So in some ways my goals are modest as I approach the end of my vacation. I have more work now than ever before, and my focus must necessarily shift to quality rather than quantity. This blog is likely to change as more of my games writing ends up elsewhere, but there’s still quite a lot that I’m more comfortably jotting down here than publishing for someone else. No matter what, though, I will probably update it a little less regularly now that I’ve got a lot of commitments elsewhere. But I’ll be more diligent about drawing attention to what I’m up to.

In fact, this would a be a great time to mention that I just published some more thoughts on Civilization V over at GamePro. Civ V has changed a lot with patching, and my views on it have evolved quite a bit from when it was released. But even as I grow to appreciate the design more, I am also realizing why I still prefer the type of Civilization game I grew up with: they had more faith in progress and the future. Civilization V is touched by the pessimism of the present.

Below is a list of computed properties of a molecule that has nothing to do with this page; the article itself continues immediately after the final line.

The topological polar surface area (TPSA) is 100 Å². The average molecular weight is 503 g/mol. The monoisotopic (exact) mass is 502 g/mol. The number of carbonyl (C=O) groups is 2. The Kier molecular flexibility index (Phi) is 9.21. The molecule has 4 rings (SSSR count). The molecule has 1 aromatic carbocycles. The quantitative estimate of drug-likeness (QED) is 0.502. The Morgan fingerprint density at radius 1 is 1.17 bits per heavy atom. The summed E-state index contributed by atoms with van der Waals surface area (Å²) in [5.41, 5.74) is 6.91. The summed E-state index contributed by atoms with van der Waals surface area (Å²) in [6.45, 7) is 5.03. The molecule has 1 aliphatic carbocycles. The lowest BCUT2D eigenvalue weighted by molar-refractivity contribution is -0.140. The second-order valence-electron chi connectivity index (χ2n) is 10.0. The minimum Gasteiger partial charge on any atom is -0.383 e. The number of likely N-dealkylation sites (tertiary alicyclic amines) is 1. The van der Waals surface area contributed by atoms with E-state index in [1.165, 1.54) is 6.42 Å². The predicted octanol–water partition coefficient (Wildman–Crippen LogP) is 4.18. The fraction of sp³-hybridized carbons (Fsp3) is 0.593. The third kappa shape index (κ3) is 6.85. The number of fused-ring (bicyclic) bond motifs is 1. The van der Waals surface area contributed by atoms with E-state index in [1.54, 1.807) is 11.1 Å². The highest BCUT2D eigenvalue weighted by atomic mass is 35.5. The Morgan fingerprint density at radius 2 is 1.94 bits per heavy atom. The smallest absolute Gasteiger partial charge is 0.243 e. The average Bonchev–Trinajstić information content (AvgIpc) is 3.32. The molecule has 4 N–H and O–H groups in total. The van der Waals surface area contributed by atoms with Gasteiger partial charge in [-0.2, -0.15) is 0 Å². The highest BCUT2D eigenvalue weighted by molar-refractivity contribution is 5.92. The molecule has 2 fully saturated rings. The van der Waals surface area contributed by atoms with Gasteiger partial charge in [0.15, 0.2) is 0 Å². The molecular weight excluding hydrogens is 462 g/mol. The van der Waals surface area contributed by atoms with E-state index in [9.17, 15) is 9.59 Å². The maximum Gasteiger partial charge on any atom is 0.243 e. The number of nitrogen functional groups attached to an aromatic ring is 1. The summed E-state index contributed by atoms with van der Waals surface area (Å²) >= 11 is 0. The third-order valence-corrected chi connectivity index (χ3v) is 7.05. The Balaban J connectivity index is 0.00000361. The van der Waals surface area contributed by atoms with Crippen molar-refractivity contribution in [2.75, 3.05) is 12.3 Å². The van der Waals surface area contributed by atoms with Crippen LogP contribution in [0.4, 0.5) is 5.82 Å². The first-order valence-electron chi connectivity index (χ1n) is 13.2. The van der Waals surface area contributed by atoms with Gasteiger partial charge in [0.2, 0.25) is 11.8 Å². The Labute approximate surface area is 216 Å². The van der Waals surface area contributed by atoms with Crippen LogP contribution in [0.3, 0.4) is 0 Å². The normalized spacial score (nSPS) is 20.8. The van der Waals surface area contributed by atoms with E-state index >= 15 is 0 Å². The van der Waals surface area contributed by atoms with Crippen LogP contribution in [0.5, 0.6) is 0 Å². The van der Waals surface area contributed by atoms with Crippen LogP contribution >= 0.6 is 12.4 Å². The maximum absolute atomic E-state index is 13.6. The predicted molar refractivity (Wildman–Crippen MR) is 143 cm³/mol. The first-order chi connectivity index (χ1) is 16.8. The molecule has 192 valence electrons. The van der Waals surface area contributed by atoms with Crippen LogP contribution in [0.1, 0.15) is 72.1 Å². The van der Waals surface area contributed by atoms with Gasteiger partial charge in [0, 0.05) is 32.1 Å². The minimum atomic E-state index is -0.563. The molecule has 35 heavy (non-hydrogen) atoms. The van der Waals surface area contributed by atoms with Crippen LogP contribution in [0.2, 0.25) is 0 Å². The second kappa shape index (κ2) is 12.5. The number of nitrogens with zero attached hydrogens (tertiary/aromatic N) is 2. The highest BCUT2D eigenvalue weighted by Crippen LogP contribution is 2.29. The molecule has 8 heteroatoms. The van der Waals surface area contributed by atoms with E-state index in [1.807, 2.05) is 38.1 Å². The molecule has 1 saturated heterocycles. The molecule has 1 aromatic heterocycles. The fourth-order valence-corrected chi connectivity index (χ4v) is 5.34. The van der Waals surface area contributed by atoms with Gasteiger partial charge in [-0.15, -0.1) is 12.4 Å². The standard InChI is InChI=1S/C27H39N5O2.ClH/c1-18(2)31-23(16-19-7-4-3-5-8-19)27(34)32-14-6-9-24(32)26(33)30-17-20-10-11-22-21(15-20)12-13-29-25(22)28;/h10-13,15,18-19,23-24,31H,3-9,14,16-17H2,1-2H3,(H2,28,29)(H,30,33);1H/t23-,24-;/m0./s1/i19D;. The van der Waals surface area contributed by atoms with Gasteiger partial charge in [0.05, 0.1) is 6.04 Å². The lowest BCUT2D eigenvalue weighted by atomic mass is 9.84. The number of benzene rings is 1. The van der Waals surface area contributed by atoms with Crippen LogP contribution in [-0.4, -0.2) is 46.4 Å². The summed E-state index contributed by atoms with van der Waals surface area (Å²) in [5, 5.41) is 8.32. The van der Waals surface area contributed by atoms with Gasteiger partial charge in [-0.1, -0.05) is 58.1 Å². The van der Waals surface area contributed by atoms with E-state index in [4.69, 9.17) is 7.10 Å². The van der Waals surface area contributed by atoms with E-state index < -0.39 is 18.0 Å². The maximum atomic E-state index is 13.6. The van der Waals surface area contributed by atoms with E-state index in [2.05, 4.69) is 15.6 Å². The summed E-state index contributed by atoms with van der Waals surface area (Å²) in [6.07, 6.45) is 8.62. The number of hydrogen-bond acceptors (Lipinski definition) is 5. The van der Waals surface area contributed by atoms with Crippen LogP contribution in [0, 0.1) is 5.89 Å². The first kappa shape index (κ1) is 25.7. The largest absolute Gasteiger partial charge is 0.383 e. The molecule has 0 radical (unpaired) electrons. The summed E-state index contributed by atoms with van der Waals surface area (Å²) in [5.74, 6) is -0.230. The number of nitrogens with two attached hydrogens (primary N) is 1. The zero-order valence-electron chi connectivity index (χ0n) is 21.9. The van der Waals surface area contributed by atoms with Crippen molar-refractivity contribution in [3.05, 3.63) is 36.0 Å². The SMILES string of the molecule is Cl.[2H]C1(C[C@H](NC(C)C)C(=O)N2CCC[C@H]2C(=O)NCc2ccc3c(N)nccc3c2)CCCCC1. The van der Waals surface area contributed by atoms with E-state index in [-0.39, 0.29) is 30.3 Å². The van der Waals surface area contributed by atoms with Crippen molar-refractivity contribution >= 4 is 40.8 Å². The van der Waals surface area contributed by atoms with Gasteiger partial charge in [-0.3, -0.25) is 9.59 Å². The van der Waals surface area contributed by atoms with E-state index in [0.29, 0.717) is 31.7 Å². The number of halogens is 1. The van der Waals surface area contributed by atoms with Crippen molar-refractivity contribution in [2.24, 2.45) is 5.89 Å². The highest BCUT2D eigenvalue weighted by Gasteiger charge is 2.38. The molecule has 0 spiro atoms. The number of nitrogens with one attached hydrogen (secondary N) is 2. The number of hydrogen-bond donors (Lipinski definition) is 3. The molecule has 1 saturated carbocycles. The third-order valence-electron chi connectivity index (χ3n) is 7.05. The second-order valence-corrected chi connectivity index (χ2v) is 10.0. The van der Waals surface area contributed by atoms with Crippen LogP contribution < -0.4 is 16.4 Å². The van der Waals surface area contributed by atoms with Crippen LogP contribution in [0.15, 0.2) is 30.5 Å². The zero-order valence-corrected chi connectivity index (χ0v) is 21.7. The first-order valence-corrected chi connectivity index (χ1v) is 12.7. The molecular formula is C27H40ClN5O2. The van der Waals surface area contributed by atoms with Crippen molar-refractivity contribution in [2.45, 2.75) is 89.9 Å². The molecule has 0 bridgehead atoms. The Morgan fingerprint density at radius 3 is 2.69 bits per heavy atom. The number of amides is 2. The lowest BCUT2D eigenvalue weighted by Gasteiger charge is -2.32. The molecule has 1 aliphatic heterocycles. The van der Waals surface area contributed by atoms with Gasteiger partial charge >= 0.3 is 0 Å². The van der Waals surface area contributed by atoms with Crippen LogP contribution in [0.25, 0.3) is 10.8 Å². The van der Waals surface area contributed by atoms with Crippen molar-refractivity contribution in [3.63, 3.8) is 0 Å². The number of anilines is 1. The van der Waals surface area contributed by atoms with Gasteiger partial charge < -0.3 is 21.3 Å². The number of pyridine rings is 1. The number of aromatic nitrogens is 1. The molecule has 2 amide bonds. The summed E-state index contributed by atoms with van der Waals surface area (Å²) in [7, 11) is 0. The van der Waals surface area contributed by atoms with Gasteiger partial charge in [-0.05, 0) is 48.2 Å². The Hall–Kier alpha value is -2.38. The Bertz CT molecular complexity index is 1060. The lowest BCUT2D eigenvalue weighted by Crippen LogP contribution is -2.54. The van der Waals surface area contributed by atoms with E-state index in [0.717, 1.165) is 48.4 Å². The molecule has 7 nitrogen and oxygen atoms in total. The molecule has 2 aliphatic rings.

Furthermore, if you’re looking for that special belated Christmas gift, you should grab Issue 2 of Kill Screen, where I contributed a story about attempts to use games to teach foreign languages. It’s on sale now, and it’s become much more affordable in the time since it launched. I highly recommend grabbing a subscription.

As much as I’ve enjoyed being back with my family this break, I’ve also never been happier to finish a vacation. I’m excited about what’s next. I’ve been given a great platform over at Gamers With Jobs to practice and hone my skills in front of a big audience and a great community. Look for me to be doing a lot more over there on Tuesdays, because I will be trying to stretch myself once I’m back in the Boston swing of things. There’s a lot of other irons in the fire, a lot of pieces I’m excited about writing and new directions to take my particular brand of criticism. I’ll probably over-reach at times, but that’s the kind of risk I’m looking forward to taking.